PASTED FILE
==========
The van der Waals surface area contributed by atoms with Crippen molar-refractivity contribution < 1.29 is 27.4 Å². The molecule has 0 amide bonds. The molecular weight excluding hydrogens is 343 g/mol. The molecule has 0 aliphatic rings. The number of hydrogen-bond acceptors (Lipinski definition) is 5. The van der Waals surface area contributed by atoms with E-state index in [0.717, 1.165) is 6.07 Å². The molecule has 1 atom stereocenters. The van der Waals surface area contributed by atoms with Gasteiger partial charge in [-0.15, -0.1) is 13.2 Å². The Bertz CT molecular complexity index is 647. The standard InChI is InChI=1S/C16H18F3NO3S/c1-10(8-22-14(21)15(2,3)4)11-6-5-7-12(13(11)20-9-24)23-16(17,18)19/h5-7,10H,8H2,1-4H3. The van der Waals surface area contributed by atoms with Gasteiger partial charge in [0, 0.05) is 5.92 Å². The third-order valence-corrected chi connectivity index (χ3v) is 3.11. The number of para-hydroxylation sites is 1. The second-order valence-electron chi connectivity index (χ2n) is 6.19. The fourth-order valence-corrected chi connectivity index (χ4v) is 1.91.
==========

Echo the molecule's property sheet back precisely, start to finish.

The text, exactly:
The van der Waals surface area contributed by atoms with Crippen molar-refractivity contribution < 1.29 is 27.4 Å². The molecule has 0 amide bonds. The molecular weight excluding hydrogens is 343 g/mol. The molecule has 0 aliphatic rings. The number of hydrogen-bond acceptors (Lipinski definition) is 5. The van der Waals surface area contributed by atoms with E-state index in [0.717, 1.165) is 6.07 Å². The molecule has 1 atom stereocenters. The van der Waals surface area contributed by atoms with Gasteiger partial charge in [-0.15, -0.1) is 13.2 Å². The Bertz CT molecular complexity index is 647. The standard InChI is InChI=1S/C16H18F3NO3S/c1-10(8-22-14(21)15(2,3)4)11-6-5-7-12(13(11)20-9-24)23-16(17,18)19/h5-7,10H,8H2,1-4H3. The van der Waals surface area contributed by atoms with Gasteiger partial charge in [0, 0.05) is 5.92 Å². The third-order valence-corrected chi connectivity index (χ3v) is 3.11. The number of para-hydroxylation sites is 1. The second-order valence-electron chi connectivity index (χ2n) is 6.19. The fourth-order valence-corrected chi connectivity index (χ4v) is 1.91.